COVID-19 Lung Patterns Indicate Few Clues for Treating Pneumonia

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The scans of the sickest COVID-19 patient’s lungs show distinctive patterns of infection, however, these clues aren’t enough for predicting which patients will pull through. At the moment, doctors are relying on supportive care, which is the standard operating procedure for severe pneumonia.

Doctors in areas that are still fighting the influx of sick patients are scouring medical reports and hosting webinars with Chinese doctors, in order to get the best advice on what works and what hasn’t for them.

Moreover, one thing is clear around the globe: Age makes a huge difference in survival rates. The reason for this is that seniors’ lungs don’t have as much of what geriatrics expert Dr. Richard Baron calls reserve capacity.

“At age 18, you have a lot of extra lung capacity you don’t use unless you’re running a marathon,” explained Baron, who heads the American Board of Internal Medicine. That lung capacity slowly declines with age even in healthy people, so “if you’re an old person, even a mild form can overwhelm your lungs if you don’t have enough reserve.”

Read on to find out what scientists have learned so far about treating those who become severely ill.


How does COVID-19 harm the lungs?

Like most respiratory viruses, the new coronavirus is spread by droplets from someone’s cough or sneeze. Most of the patients experience mild or moderate symptoms, like fever or cough, however, in some cases, the virus makes its way deep into the lungs and causes pneumonia. For some, this virus can be fatal.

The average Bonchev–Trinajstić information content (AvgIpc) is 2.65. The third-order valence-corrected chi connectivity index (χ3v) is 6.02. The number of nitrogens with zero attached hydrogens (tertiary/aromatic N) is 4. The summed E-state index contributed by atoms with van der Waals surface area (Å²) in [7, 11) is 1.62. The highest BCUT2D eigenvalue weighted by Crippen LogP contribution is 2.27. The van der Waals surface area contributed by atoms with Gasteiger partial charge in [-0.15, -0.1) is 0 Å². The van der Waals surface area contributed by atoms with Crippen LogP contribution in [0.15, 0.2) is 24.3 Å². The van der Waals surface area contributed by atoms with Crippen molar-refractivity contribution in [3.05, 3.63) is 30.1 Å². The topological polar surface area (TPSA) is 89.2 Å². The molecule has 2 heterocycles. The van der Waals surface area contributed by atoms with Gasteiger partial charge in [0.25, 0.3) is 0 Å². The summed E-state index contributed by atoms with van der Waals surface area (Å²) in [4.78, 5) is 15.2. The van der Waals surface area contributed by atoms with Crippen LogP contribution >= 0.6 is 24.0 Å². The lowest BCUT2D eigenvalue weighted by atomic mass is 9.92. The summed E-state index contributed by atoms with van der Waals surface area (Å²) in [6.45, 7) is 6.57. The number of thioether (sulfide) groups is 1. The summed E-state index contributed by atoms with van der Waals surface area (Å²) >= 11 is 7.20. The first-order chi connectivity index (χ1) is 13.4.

Our lungs contain grapelike clusters of tiny air sacs called alveoli, and when we breathe, the oxygen fills the sacs and passes straight into blood vessels that nestle alongside them. Pneumonia occurs when there’s an infection, of any sort, not just this new virus, and it inflames the lungs’ sacs. in some severe cases, the lungs get filled with fluid, dead cells and other debris, which prevents oxygen from getting through.

If other countries have the same experience as China, about 5% of COVID-19 patients could become so sick that they’ll require intensive care.


How does the damage appear?

Doctors at New York’s Mount Sinai Health System analyzed 121 chest CT scans shared by colleagues in China and saw something unusual.
Healthy lungs should look mostly black on medical scans, due to the fact that they’re full of air, while an early infection with pneumonia tens to present a white blotch in a specific section of one lung. Pneumonia caused by a virus can appear as hazy patches that go by a weird name: “ground glass opacities.”

The scans in people who get COVID-19 pneumonia, that haze tends to cluster on the outside edge of both lungs, by the ribs, a distinctive pattern, said Dr. Adam Bernheim, a radiologist at Mount Sinai.

As the infection worsens, the haze creates rounder clusters and gradually turns more white as the air sacs become increasingly clogged.


How to treat pneumonia?